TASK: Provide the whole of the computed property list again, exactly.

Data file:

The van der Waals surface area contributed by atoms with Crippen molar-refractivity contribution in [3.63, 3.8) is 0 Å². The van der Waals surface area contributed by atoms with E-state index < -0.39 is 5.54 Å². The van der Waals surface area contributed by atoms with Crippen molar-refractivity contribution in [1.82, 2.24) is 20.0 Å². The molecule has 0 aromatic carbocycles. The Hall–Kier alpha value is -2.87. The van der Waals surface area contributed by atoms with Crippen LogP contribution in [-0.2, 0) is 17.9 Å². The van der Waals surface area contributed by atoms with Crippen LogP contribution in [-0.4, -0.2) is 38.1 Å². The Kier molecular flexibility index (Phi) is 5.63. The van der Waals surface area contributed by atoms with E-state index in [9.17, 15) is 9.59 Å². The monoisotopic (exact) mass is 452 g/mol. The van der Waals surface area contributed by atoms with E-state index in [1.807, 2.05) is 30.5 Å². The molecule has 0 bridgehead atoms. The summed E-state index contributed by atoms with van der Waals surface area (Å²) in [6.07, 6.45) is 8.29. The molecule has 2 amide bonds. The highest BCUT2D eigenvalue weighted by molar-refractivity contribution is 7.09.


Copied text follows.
The van der Waals surface area contributed by atoms with Crippen molar-refractivity contribution in [3.63, 3.8) is 0 Å². The van der Waals surface area contributed by atoms with E-state index < -0.39 is 5.54 Å². The van der Waals surface area contributed by atoms with Crippen molar-refractivity contribution in [1.82, 2.24) is 20.0 Å². The molecule has 0 aromatic carbocycles. The Hall–Kier alpha value is -2.87. The van der Waals surface area contributed by atoms with Crippen LogP contribution in [-0.2, 0) is 17.9 Å². The van der Waals surface area contributed by atoms with Crippen LogP contribution in [-0.4, -0.2) is 38.1 Å². The Kier molecular flexibility index (Phi) is 5.63. The van der Waals surface area contributed by atoms with E-state index in [9.17, 15) is 9.59 Å². The monoisotopic (exact) mass is 452 g/mol. The van der Waals surface area contributed by atoms with E-state index in [1.807, 2.05) is 30.5 Å². The molecule has 0 bridgehead atoms. The summed E-state index contributed by atoms with van der Waals surface area (Å²) in [6.07, 6.45) is 8.29. The molecule has 2 amide bonds. The highest BCUT2D eigenvalue weighted by molar-refractivity contribution is 7.09.